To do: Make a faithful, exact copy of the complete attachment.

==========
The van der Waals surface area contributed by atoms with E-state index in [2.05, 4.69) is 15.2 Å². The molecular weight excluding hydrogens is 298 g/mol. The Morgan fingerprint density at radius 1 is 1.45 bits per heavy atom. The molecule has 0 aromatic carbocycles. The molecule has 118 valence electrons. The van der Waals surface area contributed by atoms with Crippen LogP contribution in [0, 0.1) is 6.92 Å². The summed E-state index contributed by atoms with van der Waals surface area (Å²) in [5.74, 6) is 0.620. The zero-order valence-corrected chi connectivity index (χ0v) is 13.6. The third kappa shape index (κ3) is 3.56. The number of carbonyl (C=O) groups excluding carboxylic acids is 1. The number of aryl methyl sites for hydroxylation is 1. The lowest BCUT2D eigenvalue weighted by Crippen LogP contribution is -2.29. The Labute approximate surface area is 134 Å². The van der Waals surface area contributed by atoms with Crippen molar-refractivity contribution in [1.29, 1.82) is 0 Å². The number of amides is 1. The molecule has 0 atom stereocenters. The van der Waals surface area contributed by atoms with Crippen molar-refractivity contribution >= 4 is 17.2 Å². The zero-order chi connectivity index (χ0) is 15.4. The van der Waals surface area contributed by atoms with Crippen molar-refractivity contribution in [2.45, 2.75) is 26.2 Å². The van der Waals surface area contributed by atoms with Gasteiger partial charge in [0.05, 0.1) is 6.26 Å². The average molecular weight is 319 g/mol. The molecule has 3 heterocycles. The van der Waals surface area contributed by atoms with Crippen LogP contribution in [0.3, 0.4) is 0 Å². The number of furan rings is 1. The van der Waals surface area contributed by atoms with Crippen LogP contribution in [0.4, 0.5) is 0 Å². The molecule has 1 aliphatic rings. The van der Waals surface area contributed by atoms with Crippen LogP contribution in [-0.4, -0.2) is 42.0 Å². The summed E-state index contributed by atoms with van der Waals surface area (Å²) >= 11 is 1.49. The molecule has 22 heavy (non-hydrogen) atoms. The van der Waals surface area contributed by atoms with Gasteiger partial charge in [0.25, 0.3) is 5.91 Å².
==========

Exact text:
The van der Waals surface area contributed by atoms with E-state index in [2.05, 4.69) is 15.2 Å². The molecular weight excluding hydrogens is 298 g/mol. The Morgan fingerprint density at radius 1 is 1.45 bits per heavy atom. The molecule has 0 aromatic carbocycles. The molecule has 118 valence electrons. The van der Waals surface area contributed by atoms with Crippen LogP contribution in [0, 0.1) is 6.92 Å². The summed E-state index contributed by atoms with van der Waals surface area (Å²) in [5.74, 6) is 0.620. The zero-order valence-corrected chi connectivity index (χ0v) is 13.6. The third kappa shape index (κ3) is 3.56. The number of carbonyl (C=O) groups excluding carboxylic acids is 1. The number of aryl methyl sites for hydroxylation is 1. The lowest BCUT2D eigenvalue weighted by Crippen LogP contribution is -2.29. The Labute approximate surface area is 134 Å². The van der Waals surface area contributed by atoms with Crippen molar-refractivity contribution in [1.29, 1.82) is 0 Å². The number of amides is 1. The molecule has 0 atom stereocenters. The van der Waals surface area contributed by atoms with Crippen molar-refractivity contribution >= 4 is 17.2 Å². The zero-order chi connectivity index (χ0) is 15.4. The van der Waals surface area contributed by atoms with Crippen molar-refractivity contribution in [2.45, 2.75) is 26.2 Å². The van der Waals surface area contributed by atoms with Gasteiger partial charge in [0.05, 0.1) is 6.26 Å². The average molecular weight is 319 g/mol. The molecule has 3 heterocycles. The van der Waals surface area contributed by atoms with Crippen LogP contribution in [0.3, 0.4) is 0 Å². The number of furan rings is 1. The van der Waals surface area contributed by atoms with Crippen LogP contribution in [0.4, 0.5) is 0 Å². The molecule has 1 aliphatic rings. The van der Waals surface area contributed by atoms with Crippen LogP contribution in [-0.4, -0.2) is 42.0 Å². The summed E-state index contributed by atoms with van der Waals surface area (Å²) >= 11 is 1.49. The molecule has 22 heavy (non-hydrogen) atoms. The van der Waals surface area contributed by atoms with Gasteiger partial charge in [0.25, 0.3) is 5.91 Å².